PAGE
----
OLD Media Moves

Marketwatch turns 10, but can it survive for another 10?

October 24, 2007

Posted by Chris Roush

Mark Glaser of MediaShift writes Wednesday about the future for business news web site Marketwatch now that it’s 10 years old and about to become part of News Corp.

MarketwatchGlaser wrote, “As part of Dow Jones, MarketWatch will become part of the News Corp. empire next year, meaning it could face layoffs while being combined with a new, free version of Wall Street Journal Online (something still under consideration by News Corp. honcho Rupert Murdoch).

“But to understand MarketWatch’s possible future, you first have to know where it’s been. After the site’s ‘97 launch, MarketWatch became the place for the individual investor revolution, as stock investment became a pastime for the masses during the dot-com heyday. CBS jumped in as a partner in the startup, which became CBS MarketWatch, and it had a booming IPO in early 1999, with its stock gaining 473% on the first day of trading. After the dot-com bust, MarketWatch was sold to Dow Jones in late 2004 for $520 million.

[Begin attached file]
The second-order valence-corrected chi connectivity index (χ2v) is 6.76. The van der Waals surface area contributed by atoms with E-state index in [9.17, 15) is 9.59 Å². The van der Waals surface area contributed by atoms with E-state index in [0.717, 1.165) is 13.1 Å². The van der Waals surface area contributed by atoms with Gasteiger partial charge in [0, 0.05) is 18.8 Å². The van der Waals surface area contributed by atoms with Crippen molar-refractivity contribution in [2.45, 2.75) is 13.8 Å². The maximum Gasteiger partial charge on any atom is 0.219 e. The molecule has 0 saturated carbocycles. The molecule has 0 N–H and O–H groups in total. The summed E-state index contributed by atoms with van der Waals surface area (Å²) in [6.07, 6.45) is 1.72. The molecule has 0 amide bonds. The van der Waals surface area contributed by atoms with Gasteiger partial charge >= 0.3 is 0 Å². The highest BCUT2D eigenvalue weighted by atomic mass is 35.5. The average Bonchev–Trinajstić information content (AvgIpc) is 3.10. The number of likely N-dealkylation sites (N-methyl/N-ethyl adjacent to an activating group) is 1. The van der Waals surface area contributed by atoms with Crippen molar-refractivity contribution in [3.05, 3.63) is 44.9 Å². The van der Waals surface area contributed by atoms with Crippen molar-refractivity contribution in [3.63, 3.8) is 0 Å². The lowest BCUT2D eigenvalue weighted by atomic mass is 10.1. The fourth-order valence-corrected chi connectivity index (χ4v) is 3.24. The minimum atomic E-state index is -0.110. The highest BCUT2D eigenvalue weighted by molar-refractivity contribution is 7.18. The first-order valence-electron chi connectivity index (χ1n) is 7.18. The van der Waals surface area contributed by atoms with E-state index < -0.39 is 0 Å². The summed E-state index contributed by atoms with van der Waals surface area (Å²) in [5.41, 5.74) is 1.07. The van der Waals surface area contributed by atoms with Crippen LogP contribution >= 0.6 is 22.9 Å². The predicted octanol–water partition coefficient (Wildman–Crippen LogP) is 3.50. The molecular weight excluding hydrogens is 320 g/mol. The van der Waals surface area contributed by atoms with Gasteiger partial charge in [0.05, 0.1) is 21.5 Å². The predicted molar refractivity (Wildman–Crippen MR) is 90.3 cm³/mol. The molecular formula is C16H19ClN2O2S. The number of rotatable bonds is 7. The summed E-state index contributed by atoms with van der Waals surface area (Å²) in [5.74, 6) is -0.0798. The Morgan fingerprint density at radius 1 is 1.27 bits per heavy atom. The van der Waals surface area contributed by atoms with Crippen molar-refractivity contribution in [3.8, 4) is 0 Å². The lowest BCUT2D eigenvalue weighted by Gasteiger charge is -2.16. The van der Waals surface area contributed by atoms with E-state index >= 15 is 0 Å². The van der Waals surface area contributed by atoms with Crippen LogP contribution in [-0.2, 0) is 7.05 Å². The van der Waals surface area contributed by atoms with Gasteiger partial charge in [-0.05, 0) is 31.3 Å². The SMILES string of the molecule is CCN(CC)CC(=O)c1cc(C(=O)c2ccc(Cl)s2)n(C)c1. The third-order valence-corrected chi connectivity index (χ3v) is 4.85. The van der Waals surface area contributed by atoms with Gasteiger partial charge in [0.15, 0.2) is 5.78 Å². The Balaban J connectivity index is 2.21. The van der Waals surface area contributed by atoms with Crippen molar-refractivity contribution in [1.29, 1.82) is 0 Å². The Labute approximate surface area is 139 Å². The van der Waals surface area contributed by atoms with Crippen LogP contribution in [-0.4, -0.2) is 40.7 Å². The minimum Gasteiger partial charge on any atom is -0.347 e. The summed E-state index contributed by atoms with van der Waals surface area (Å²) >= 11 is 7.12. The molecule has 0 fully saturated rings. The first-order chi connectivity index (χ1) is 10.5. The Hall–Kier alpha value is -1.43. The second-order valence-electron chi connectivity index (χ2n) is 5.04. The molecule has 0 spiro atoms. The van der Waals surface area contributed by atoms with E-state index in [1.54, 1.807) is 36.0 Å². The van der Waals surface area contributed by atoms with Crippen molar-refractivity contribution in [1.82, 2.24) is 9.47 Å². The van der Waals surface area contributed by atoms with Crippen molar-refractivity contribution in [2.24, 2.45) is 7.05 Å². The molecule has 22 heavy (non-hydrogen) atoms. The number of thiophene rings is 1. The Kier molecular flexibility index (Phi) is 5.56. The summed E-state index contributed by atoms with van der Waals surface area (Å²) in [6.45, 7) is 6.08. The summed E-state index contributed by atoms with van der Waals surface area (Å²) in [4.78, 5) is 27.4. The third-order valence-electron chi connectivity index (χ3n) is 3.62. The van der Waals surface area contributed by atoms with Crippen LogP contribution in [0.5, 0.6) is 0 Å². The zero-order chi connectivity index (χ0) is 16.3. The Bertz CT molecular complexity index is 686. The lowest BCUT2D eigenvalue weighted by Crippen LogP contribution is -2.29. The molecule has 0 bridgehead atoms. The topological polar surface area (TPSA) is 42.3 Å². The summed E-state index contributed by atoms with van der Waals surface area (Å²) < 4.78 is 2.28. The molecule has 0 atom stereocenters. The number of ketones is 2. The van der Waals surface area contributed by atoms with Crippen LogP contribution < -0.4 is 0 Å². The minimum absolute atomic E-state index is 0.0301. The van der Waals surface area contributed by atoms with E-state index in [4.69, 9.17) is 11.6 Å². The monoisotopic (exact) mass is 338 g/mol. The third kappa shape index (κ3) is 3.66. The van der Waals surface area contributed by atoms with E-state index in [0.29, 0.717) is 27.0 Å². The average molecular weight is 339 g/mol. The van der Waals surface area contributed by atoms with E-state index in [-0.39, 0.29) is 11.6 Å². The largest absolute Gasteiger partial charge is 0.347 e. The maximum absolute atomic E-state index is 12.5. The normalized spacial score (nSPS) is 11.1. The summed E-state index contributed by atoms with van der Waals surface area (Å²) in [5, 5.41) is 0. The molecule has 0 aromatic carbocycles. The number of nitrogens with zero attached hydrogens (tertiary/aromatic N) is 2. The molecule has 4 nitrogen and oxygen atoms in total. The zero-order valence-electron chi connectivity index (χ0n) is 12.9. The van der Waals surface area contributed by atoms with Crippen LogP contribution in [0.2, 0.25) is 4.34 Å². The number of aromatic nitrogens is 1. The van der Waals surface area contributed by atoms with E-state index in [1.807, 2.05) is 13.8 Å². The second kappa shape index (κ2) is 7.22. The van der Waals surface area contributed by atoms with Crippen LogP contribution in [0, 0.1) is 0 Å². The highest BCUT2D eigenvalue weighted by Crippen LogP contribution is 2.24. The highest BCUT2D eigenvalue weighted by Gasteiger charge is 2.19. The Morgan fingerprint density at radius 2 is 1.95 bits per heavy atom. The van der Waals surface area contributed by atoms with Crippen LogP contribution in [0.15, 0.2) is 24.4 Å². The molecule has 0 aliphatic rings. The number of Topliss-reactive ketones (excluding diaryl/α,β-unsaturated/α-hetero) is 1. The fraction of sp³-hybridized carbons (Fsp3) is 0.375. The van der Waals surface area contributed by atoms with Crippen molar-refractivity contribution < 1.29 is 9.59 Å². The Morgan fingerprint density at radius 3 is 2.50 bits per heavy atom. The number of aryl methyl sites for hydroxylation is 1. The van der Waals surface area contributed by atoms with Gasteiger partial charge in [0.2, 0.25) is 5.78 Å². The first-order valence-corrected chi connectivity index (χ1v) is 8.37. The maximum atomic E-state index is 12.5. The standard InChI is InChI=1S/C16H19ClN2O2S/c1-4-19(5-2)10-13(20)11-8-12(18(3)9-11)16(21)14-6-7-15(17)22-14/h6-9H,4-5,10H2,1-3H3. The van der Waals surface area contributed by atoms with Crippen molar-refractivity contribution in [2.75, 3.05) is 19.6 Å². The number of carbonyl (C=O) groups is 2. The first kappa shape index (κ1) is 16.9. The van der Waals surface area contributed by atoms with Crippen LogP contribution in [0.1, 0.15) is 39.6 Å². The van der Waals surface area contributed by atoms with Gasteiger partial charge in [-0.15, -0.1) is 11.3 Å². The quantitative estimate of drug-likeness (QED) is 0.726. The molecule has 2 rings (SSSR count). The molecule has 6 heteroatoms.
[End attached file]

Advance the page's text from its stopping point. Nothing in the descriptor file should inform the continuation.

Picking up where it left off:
“While the site has been aggressive in posting business news in real time around the clock, it has also suffered from ethical lapses. In 2004, MarketWatch co-founder and commentator Thom Calandra resigned after the SEC investigated his trades of a stock before writing about it extensively and mentioning it on TV. More recently, columnist Bambi Francisco took a stake in a startup, Vator.tv, and started working for the company while continuing to write about dot-com startups covered on Vator.tv. She later resigned.”

He later concluded: “Right now, the business news world is being consolidated and blown to bits — at the same time. Huge online portals such as CNNMoney and Yahoo Finance are trying to aggregate various sources while smaller, specialized blogs and podcasts are catering to the Long Tail of niche interests. As News Corp. pushes its new Fox Business Channel and the Dow Jones acquisition, MarketWatch could easily get lost in the push for consolidation.”

Read more here. Glaser conducted an interview with managing editor Alexander Davis.

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